Shoalbusters keep getting bigger - By Jack Gaston
Of all the new tugs reported on in Maritime Journal it is the Damen Shoalbuster that consistently attracts attention. The reason is that since the first prototype was completed in 1995 the Shoalbuster has become an increasingly popular design that continues to evolve, often in spectacular fashion.
The Shoalbuster was originally designed and developed as a joint project between Damen Marine Services and their neighbours, the Damen Shipyard at Hardinxveld in the Netherlands. The primary aim was to produce a vessel that would enable marine contractors to operate on site in shallow waters, carry out a wide range of lifting, anchor handling and transportation services, yet also have a significant coastal towing capability. Since the introduction of the first vessel ‘Shoalbuster’, designated the Shoalbuster 2309, development has continued unabated and to date approximately 35 vessels have been built in a variety of sizes (from 19m to 32m in length) and configurations. Throughout the life of the Shoalbuster project the design process has been driven by the needs of Damen’s various clients in the dredging and marine civil engineering business.
A real breakthrough came in 2004 with the first three tugs of a new Shoalbuster type, the 2609. Although all of the major features of the original shallow draft design were retained, the new tug had a raised foredeck, a redesigned superstructure and more power, all of which were required to enable the vessels to comply with Bureau Veritas classification and meet Dutch Shipping Inspectorate rules for ‘Unrestricted’ and GMDSS Area 3 operation. These compliances enabled the Shoalbuster 2609 to carry out all of the duties associated with a shallow draft tug but also to undertake deepsea towage operations with contracting plant. Although Shoalbusters of the original design regularly carry out coastal and short sea operations, restrictions placed on maximum distances (in some cases 60nm) from a safe haven were no longer acceptable to some operators. Named Amstelstroom, Tarka and Camperduin, this first trio built to the 2609 design led to several further orders and the continuing development of seagoing variants.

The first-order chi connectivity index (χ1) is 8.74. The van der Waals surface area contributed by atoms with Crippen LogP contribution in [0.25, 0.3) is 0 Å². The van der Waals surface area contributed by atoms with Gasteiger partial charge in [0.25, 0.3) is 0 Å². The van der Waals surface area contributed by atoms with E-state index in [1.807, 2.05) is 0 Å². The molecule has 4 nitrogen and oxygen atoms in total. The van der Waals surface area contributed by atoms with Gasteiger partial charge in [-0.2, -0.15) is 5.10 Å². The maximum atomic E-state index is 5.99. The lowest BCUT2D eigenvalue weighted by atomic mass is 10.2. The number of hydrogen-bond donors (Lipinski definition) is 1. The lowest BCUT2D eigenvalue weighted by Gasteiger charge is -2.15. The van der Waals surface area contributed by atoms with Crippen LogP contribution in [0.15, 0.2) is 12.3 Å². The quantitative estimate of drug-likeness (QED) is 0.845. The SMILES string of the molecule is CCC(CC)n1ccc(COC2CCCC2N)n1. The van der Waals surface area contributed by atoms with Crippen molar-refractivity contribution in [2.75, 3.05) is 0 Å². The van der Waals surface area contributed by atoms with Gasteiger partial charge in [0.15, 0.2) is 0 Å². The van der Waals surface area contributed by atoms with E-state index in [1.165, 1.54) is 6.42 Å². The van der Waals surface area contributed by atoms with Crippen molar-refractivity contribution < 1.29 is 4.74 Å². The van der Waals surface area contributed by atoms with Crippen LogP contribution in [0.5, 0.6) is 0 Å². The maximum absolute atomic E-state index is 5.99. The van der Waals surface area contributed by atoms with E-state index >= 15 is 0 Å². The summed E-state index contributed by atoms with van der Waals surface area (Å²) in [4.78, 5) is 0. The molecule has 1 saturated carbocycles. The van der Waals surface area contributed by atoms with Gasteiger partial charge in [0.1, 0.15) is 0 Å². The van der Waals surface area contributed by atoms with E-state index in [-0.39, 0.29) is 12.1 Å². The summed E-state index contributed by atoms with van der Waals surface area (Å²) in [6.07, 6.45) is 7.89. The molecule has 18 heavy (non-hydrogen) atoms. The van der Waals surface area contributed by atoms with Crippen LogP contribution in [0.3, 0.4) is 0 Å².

The most recent deliveries reflect that further development and serve to illustrate that there may still be considerable ‘mileage’ in the Shoalbuster design.
On last day of October 2008 the Shoalbuster 3009 Statum was christened in Makkum, home port of the Dutch tug owner Rederij Engelsman Towage & Salvage (Maritime Journal Ship Shot - December 2008).Statum replaces the owner’s shallow draft anchor handler Dutch Partner and will be followed by a sister ship, the Vigilant, in April of this year. The first Shoalbuster 3009, the Giessenstroom, was produced in 2006 and customised to a high degree for Van Wijngaarden Marine Services BV.
On 21 November 2008 the largest Shoalbuster yet, designated a 3209, was handed over to brokers and marine contractors Seacontractors of Flushing. The delivery of Sea Bravo followed that of Sea Alpha, a Shoalbuster 3009, to the same operator just seven months earlier. The order for Sea Bravo was placed at that time. It is an imposing vessel and when seen by your correspondent being fitted out in Gorinchem a few weeks before delivery, it was difficult to imagine that this tug was developed from such humble beginnings.
Sea Bravo measures 32.08m in length with a beam of 9.10m and a maximum draft of 3.20m. Two Caterpillar 3512 B TA main engines produce a total of 3,300bhp to drive twin Van Voorden fixed pitch propellers of 2,250mm diameter via Reinjes WAF 772/1/6 4.4:1 gearboxes. On trials this propulsion system gave the tug a bollard pull of 42 tons and a maximum speed of 11.6 knots. A 350 horsepower bowthruster is located within the central push knee structure, in the normal way.